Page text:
• Cherokee myth speaks of the Earth as a great island floating in the sea, held in place by four great cords placed at the four directions and attached to the sky vault, itself made of solid rock. When the Earth grows old and is worn out its cords will break so allowing the Earth to retire to the deep. Our world was first formed when a Water-Beetle brought some mud to the surface of the sea, at which point it grew and became the Earth. The animals, who until that time lived above the sky vault, came and made their homes on the Earth...once it was dry enough; in time humans would join them (Mooney:1995 pp.239-240). Notably, animals, plants, and other natural phenomena, occupy prominant roles in origin stories; the story of Selu (corn) and the origin of medicine story, are two further examples. Also of interest is the story of Stone Coat, the living Rock, outlined below. It will be noticed that in the origin myth outlined above there is no reference to a Creator, and neither does the story begin with the first act of creation but with a world already inhabited with life, this latter condition, according to Mooney, holding true for all recorded native myths concerned with world origins (Mooney:1995 p.430). Also, in the aforementioned myth recorded by Mooney, it is stated that the maker of the plants and animals is unknown. The Cherokee myths collected by Mooney in the work cited, suggest little evidence of a Creator. Nevertheless, other authors have claimed there to be such a figure in Cherokee belief, some of whom are quoted by Mooney in the said work, and contemporary Cherokee certainly do speak of a Creator. According to Payne, the Cherokee believed the world to have been created by a number of beneficent beings from an upper world; a similar belief is found among the Sioux people in the form of Wakan Tanka. The Sun and the Moon, having been created by these beings, were left to finish and rule the world, and in turn, according to Payne, were both adored as the Creator (Payne, about 1835, quoted in Mooney:1995 pp.436, 440). Also, the word that Mooney translates as the "great Apportioner" in the origin of strawberries myth, and which he identifies with the Sun, has been said by the Cherokee scholars Jack and Anna Kilpatrick to be used most commonly to designate the "Supreme Being: The Provider"; the identity of the Supreme with the sun is said to be in error, which assertion is supported by Payne's account above which states that Sun and Moon were created (Awiakta:1993 p.122). A notable feature of Cherokee belief is the use of kinship terms in explanations of natural phenomena. The Sun and Moon, for example, are said to be sister and brother respectively, whilst humans are designated as the Sun's grandchildren and the younger brothers of the Moon. Also, the thunder is known in myth as the Little Men. These are the two sons of Kanati (the Hunter) and Selu (corn); "...when they talk to each other we hear low rolling thunder in the west" (Mooney:1995 p.248). In Cherokee myth there exists little difference between human beings and animals, and like humans the animals are organized into tribes with chiefs, townhouses and councils, and both are destined for the same afterlife in the Darkening land in the west. At one time humans and animals lived in harmony, but then humans began to kill the animals for food and showed them no respect. So the animals made war on humans and inflicted diseases upon them; the plants, however, were friends of humankind and gave them medicines (See the origin of medicine story, Ibid. pp.250-252). According to Cherokee tradition, all tribal dances and songs originated in a single event, namely, the slaying and sacrifice of a monster called Stone Coat or the Stone Man (Nun'yunu'wi), so named for his "skin of solid rock". As Stone Coat burned in the fire made for him by the people, there issued forth from him songs, a gift to the people to aid them in all walks of life. These songs were to be learned and passed on from generation to generation. The songs were used at social gatherings, for success in hunting and warfare, and as medicine for all kinds of sickness. The Eastern Cherokee believed that the animal killed by the hunter following the use of a chant would come to life again, so preventing the decline of game (Speck/Broom:1993 pp.13-18, 84). Mooney states, however, that every animal is designated a certain life span, and if it is killed before its time its death will only be temporary and it is soon restored to life; the killing of the animal is thus a minor crime (Mooney:1995 p.262). For more info, see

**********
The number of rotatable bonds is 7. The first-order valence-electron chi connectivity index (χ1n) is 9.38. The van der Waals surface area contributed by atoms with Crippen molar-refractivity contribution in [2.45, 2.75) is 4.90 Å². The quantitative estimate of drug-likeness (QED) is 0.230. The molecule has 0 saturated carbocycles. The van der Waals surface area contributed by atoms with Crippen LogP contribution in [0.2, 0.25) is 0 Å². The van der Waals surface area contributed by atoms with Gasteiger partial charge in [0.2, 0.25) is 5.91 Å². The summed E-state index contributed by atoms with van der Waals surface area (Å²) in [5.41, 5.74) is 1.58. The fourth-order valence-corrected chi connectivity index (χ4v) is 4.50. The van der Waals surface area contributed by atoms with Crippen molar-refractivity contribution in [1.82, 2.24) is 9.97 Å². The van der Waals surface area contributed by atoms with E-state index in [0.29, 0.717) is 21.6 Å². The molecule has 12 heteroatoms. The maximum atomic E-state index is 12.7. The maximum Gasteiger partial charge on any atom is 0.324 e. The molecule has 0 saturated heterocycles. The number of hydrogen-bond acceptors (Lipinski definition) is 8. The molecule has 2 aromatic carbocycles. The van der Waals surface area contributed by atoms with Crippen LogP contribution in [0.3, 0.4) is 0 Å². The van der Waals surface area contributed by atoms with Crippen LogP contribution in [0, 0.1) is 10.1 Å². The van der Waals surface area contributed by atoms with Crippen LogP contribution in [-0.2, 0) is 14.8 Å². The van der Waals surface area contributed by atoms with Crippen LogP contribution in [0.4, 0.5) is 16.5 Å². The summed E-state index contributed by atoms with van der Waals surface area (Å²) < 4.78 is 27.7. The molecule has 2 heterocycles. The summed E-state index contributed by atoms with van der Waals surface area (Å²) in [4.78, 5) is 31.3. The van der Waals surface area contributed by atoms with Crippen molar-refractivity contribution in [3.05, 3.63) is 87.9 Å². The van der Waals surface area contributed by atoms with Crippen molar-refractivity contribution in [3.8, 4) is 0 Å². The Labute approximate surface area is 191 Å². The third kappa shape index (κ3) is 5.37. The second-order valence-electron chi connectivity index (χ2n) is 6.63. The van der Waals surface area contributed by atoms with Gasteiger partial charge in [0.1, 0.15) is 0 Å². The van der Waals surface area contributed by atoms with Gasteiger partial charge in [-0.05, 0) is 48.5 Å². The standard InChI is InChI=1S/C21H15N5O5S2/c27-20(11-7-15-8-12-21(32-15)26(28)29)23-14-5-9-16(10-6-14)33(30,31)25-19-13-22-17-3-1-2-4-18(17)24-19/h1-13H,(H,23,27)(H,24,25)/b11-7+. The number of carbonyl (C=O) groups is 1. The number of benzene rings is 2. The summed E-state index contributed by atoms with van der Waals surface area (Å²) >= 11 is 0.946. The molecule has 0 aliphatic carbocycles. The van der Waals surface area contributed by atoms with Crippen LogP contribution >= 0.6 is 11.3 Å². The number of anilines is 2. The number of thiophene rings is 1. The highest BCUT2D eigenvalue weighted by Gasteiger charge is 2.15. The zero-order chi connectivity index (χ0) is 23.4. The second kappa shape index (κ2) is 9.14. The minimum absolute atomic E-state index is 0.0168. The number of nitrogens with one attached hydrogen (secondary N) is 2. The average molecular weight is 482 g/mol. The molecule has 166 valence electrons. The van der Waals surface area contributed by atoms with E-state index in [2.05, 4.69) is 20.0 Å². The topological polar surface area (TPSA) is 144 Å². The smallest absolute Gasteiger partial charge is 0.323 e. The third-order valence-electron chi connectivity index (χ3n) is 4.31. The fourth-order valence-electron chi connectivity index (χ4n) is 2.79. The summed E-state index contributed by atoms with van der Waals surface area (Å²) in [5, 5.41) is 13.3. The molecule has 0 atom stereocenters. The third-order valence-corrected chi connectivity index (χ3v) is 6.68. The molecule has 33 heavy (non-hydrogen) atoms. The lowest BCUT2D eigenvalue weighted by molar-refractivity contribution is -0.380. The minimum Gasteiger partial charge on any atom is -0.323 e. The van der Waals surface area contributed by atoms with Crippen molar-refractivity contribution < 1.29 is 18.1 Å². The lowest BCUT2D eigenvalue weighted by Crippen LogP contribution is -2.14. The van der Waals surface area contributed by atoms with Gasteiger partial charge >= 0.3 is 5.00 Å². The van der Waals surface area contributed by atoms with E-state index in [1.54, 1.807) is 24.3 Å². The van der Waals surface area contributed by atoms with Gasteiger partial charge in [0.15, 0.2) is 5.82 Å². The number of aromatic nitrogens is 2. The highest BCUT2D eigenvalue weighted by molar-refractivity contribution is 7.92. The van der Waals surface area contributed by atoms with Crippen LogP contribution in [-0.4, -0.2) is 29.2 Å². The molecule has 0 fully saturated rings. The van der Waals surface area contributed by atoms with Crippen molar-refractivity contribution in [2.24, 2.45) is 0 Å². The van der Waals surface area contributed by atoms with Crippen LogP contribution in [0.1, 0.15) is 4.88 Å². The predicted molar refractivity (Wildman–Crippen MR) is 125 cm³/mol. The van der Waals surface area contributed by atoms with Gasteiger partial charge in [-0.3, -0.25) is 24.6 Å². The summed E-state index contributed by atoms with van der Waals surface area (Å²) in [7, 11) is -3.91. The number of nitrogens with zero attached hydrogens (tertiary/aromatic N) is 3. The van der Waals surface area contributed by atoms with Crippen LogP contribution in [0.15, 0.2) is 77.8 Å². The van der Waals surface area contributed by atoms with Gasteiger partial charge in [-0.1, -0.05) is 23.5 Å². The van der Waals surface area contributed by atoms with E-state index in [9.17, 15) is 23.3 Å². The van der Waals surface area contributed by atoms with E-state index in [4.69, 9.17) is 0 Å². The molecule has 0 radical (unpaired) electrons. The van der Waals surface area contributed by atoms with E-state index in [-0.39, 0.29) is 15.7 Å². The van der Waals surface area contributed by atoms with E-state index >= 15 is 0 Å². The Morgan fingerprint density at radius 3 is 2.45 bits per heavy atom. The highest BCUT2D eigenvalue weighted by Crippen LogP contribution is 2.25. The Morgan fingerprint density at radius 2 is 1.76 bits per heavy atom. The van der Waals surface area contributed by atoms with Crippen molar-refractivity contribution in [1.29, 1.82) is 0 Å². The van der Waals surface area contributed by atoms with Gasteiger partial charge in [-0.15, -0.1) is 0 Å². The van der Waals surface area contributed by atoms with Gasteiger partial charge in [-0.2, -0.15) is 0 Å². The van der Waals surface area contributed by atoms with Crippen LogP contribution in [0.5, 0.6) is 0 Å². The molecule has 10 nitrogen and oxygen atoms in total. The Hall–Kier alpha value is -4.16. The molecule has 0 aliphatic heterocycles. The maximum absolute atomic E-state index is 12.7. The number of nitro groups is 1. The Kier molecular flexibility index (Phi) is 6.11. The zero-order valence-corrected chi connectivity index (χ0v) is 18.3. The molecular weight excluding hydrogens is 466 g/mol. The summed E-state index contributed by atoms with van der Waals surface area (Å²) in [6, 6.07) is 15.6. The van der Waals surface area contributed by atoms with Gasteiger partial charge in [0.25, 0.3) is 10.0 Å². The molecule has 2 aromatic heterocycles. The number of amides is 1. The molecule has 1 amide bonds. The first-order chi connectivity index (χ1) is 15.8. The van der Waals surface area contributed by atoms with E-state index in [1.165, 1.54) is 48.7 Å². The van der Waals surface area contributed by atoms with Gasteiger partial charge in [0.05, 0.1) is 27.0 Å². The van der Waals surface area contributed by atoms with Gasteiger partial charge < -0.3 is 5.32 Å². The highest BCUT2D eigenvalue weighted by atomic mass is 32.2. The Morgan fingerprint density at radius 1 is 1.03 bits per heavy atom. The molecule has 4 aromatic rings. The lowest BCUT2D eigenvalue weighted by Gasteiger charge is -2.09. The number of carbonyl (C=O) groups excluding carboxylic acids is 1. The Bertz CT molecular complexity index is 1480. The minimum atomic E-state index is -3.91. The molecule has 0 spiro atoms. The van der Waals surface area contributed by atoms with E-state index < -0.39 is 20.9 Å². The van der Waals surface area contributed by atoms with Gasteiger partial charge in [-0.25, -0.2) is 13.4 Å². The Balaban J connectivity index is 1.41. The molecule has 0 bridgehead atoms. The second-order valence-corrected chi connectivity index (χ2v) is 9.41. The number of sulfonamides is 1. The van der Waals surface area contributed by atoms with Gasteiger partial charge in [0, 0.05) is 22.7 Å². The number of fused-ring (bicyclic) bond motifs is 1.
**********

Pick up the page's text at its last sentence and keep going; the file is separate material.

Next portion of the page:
• In a search for order and sustaining that order, the olden Cherokee devised a simple, yet seemingly complex belief system. Many of the elements of the original system remain today. Although some have evolved or otherwise been modified, the traditional Cherokee of today recognize the belief system as an integral part of day-to-day life. Certain numbers play an important role in the ceremonies of the Cherokee. The numbers four and seven repeatedly occur in myths, stories and ceremonies. Four represents all the familiar forces, also represented in the four cardinal directions. These cardinal directions are east, west, north and south. Certain colors are also associated with these directions. The number seven represents the seven clans of the Cherokee, and are also associated with directions. In addition to the four cardinal directions, three others exist. Up (the Upper World), down (the Lower World) and center (where we live, and where ?you? always are). The number seven also represents the height of purity and sacredness, a difficult level to attain. In olden times, it was believed that only the owl and cougar had attained this level, and since then, they have always had a special meaning to the Cherokee. The pine, cedar, spruce, holly and laurel also attained this level. They play a very important role in Cherokee ceremonies. Cedar is the most sacred of all, and the distinguishing colors of red and white set it off from all others. The wood from the tree is considered very sacred, and in ancient days, was used to carry the honored dead. Because of these early beliefs, the traditional Cherokee have a special regard for the owl and cougar. They are the honored ones in some versions of the Creation story. They were the only two who were able to stay awake for the seven nights of Creation. The others fell asleep. Today, because of this, they are nocturnal in their habits and both have night vision. The owl is seemingly different from other birds, and he resembles an old man as he walks. Sometimes, the owl can be mistaken for a cat with his feather tufts and silhouette of his head. This resemblance honors his nocturnal brother, the cougar. The owls? eyes are quite large and set directly in front like a persons, and he can close one independent of the other. The cougar is an animal whose has screams which resemble those of a woman. He is an animal who has habits that are very secret and unpredictable. The cedar, pine, spruce, laurel and holly trees have leaves all year long. These plants, too, stayed awake seven nights during the Creation. Because of this, they were given special power, and they are among the most important plants in Cherokee medicine and ceremonies. Traditionally, the Cherokee are deeply concerned with keeping things separated and in the proper classification, or category. For example, when sacred items are not in use they are wrapped in deerskin, or white cloth, and kept in a special box or other place. The circle is a familiar symbol to traditional Cherokees. The Stomp Dance and other ceremonies involve movements in a circular pattern. In ancient times, the fire in the council house was built by arranging the wood in a continuous "X" so that the fire would burn in a circular path. Very basic to the Cherokee belief system is the premise that good is rewarded, while evil is punished. Even though the Cherokee strictly believe in this type of justice, there are times when things happen that the system just does not explain. It is often believed that some events that are unexplainable are caused by someone using medicine for evil purposes. Witchcraft among the Cherokee is not at all like that of the European cultures. To understand and respect the beliefs of traditional Cherokees about using medicine, conjuring, and witchcraft, you must first consider the early types of Native American societies, and consider how this has remained an integral part of Cherokee culture. Purification Prayer " Great Spirit (U-ne-qua), whose voice I hear in the wind, Whose breath gives life to all the world. Hear me; I need your strength and wisdom. Let me walk in beauty, and make my eyes ever behold the red and purple sunset. Make my hands respect the things you have made and my ears sharp to hear your voice. Make me wise so that I may understand the things you have taught my people. Help me to remain calm and strong in the face of all that comes towards me. Let me learn the lessons you have hidden in every leaf and rock. Help me seek pure thoughts and act with the intention of helping others. Help me find compassion without empathy overwhelming me. I seek strength, not to be greater than my brother, but to fight my greatest enemy MYSELF. Make me always ready to come to you with clean hands and straight eyes. So when life fades, as the fading sunset, my spirit may come to you without shame. "